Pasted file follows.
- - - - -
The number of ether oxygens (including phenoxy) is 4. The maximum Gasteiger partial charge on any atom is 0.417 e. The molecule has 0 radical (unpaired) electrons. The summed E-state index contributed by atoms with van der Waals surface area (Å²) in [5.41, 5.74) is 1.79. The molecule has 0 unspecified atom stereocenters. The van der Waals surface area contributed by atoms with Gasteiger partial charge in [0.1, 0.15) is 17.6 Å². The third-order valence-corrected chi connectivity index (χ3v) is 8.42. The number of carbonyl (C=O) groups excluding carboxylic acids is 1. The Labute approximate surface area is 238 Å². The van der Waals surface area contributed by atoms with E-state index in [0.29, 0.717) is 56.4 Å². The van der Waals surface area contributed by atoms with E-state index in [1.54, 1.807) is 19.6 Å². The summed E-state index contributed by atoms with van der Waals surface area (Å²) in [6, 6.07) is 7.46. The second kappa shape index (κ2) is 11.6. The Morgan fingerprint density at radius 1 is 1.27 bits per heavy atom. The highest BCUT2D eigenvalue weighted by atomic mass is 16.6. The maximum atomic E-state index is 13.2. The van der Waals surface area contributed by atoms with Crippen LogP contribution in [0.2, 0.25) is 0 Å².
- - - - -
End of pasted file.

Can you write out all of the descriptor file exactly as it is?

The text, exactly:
The number of ether oxygens (including phenoxy) is 4. The maximum Gasteiger partial charge on any atom is 0.417 e. The molecule has 0 radical (unpaired) electrons. The summed E-state index contributed by atoms with van der Waals surface area (Å²) in [5.41, 5.74) is 1.79. The molecule has 0 unspecified atom stereocenters. The van der Waals surface area contributed by atoms with Gasteiger partial charge in [0.1, 0.15) is 17.6 Å². The third-order valence-corrected chi connectivity index (χ3v) is 8.42. The number of carbonyl (C=O) groups excluding carboxylic acids is 1. The Labute approximate surface area is 238 Å². The van der Waals surface area contributed by atoms with E-state index in [0.29, 0.717) is 56.4 Å². The van der Waals surface area contributed by atoms with E-state index in [1.54, 1.807) is 19.6 Å². The summed E-state index contributed by atoms with van der Waals surface area (Å²) in [6, 6.07) is 7.46. The second kappa shape index (κ2) is 11.6. The Morgan fingerprint density at radius 1 is 1.27 bits per heavy atom. The highest BCUT2D eigenvalue weighted by atomic mass is 16.6. The maximum atomic E-state index is 13.2. The van der Waals surface area contributed by atoms with Crippen LogP contribution in [0.2, 0.25) is 0 Å².